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Solid State and M.2's

xD_GamingxD_Gaming Member EpicPosts: 2,685
My biggest concern on switching over completely is how trustworthy are these drives ? Do they hold up as long as HDD's ? I will be doing more research and thinking of maybe going with 1 3tb hdd then the rest in solid state drives. 

Right now I have 5 terabytes of space with standard drives with 1 solid state drive. 
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Comments

  • VrikaVrika Member EpicPosts: 6,436
    edited March 31
    For normal use they're all about equally reliable. If you want to keep your data protected use a backup. The difference between technologies is so small that you can't keep your data better protected by choosing one tech over another.



    If your computer gets shaken a lot during use (some uses for laptops), then SSD tech is more resistant to shaking. On the other hand HDDs are better for some backup solutions where the disk gets constantly written on but almost never read, or if you want to store data on external disk once and then keep it disconnected for years.
    xD_GamingRidelynn
     
  • CleffyCleffy Member RarePosts: 6,253
    Hdd is going to be a safer way to store your data. But you then have read speeds 1/40th of what you will get with nVME. The only HDDs that have failed on me were over 10 years old and not connected to a pc for a couple years. Even then I think I could still recover the data.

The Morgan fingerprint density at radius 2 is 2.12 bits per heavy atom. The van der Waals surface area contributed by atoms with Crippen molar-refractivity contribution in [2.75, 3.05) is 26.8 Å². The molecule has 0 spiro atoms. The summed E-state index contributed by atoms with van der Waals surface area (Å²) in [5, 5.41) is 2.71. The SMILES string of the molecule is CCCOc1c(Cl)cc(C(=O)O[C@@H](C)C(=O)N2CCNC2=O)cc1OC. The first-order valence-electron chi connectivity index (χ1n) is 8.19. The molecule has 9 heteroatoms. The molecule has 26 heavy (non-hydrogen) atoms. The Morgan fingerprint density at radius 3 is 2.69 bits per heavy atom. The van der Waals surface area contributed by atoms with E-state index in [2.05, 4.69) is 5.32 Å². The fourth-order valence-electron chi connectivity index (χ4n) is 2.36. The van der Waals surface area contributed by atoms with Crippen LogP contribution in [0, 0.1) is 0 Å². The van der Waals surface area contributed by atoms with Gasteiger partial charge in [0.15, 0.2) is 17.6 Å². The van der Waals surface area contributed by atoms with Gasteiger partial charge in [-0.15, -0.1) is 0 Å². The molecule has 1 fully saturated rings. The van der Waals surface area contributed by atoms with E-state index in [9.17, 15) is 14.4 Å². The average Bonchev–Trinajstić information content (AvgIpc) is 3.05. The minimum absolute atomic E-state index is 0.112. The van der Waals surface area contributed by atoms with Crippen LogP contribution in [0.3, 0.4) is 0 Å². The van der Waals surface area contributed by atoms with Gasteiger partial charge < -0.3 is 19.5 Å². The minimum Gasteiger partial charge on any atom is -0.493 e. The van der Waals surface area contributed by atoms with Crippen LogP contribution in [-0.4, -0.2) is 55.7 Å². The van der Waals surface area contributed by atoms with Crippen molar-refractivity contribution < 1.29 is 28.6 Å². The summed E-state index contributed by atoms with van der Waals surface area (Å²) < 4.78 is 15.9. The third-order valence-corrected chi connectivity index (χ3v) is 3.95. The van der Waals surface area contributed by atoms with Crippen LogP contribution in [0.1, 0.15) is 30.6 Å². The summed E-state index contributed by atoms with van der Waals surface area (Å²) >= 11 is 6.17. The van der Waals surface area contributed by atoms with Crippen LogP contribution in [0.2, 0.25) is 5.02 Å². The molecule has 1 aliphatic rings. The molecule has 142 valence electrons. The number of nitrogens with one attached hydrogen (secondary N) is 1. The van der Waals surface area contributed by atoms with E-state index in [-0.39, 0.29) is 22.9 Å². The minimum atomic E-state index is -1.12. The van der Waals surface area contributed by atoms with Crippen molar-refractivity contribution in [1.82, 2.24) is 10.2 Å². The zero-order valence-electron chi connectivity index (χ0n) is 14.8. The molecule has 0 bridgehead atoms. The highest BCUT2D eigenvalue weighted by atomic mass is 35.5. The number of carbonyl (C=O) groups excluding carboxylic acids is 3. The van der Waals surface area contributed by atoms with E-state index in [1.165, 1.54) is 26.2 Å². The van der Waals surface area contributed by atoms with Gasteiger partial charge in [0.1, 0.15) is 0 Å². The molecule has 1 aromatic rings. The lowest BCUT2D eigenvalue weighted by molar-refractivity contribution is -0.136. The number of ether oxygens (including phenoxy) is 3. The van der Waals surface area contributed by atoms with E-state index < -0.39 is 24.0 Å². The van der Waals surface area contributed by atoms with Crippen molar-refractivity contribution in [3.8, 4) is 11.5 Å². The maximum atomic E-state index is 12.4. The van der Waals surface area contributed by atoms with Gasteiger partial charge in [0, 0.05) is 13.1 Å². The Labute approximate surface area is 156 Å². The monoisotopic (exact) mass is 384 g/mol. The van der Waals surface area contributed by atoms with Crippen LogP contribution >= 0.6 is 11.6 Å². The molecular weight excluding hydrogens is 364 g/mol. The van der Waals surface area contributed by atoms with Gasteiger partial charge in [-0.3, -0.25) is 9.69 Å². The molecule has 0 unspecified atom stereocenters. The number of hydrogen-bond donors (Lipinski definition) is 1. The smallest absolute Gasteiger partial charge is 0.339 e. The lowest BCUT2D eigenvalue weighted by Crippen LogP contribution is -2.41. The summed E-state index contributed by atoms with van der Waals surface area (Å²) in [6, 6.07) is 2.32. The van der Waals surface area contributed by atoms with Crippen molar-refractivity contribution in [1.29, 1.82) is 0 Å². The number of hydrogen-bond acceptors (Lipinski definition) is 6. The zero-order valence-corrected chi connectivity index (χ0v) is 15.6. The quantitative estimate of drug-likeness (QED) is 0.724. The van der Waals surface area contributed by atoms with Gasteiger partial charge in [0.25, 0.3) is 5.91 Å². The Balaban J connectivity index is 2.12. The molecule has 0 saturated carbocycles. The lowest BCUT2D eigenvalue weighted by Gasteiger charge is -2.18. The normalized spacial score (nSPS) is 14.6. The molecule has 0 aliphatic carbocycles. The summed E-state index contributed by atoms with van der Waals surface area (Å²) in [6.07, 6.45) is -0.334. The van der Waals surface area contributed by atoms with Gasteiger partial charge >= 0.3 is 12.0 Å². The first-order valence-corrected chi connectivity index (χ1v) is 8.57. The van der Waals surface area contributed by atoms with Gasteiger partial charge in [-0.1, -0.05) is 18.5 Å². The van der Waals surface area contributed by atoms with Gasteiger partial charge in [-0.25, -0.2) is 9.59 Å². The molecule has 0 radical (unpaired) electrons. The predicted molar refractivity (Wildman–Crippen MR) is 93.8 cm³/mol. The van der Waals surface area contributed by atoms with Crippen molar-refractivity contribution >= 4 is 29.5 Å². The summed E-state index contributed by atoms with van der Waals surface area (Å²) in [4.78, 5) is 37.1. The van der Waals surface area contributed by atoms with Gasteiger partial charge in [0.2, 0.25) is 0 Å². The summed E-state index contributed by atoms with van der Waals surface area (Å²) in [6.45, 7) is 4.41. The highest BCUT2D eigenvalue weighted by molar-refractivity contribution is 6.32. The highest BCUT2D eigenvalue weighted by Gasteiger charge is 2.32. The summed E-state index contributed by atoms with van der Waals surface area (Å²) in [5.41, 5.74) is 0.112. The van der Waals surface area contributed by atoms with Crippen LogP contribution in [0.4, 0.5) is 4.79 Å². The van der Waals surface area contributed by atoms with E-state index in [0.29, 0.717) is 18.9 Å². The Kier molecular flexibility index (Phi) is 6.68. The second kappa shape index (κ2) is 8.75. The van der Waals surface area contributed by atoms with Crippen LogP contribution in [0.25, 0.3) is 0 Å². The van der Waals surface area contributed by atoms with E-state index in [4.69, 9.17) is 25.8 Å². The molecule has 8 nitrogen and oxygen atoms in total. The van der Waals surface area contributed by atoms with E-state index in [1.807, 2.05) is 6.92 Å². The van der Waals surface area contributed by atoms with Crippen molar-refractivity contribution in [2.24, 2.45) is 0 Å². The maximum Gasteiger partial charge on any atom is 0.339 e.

I don't think I would trust an nVME drive to last longer than 5 years. Personally, I use an nVME and have an online backup. 
    xD_Gaming
  • xD_GamingxD_Gaming Member EpicPosts: 2,685
    edited April 3
    That's what I'm wondering. I've had my ssd for a while and feel it is pretty trustworthy, but something like a nVME , seems sketchy lol. 
    There is a multiverse inside our minds which millions live.
    Twitter : @xD_Gaming_Merch
    xD Merch : https://bit.ly/2v13MT8
    "Dragons are tilly folly !"
  • CleffyCleffy Member RarePosts: 6,253
    Solid state drives are much more stable today than 5 years ago. I would say an nVME is going to be more stable than an SSD from 5 years ago. However there is only so many times you can write something to the drive and you will get there much quicker at whatever ridiculous speed you can achieve with nVME.
    The nVME drive is definitely an upgrade. There are  2 types that typically get built. There is the slower ones that are more stable and the faster ones that are less stable. I would pick one in your price range and thermal envelope, then backup your data in a secure method. That way if your drive goes kaput it's not really a big deal.
    xD_Gaming
  • RidelynnRidelynn Member EpicPosts: 7,061
    The biggest difference between an NVMe and SATA SSD is that a sata will often have a 2.5” shell around it. It’s often the exact same NAND, just a different controller chip and plug on the back.
    xD_GamingOzmodan
  • VrikaVrika Member EpicPosts: 6,436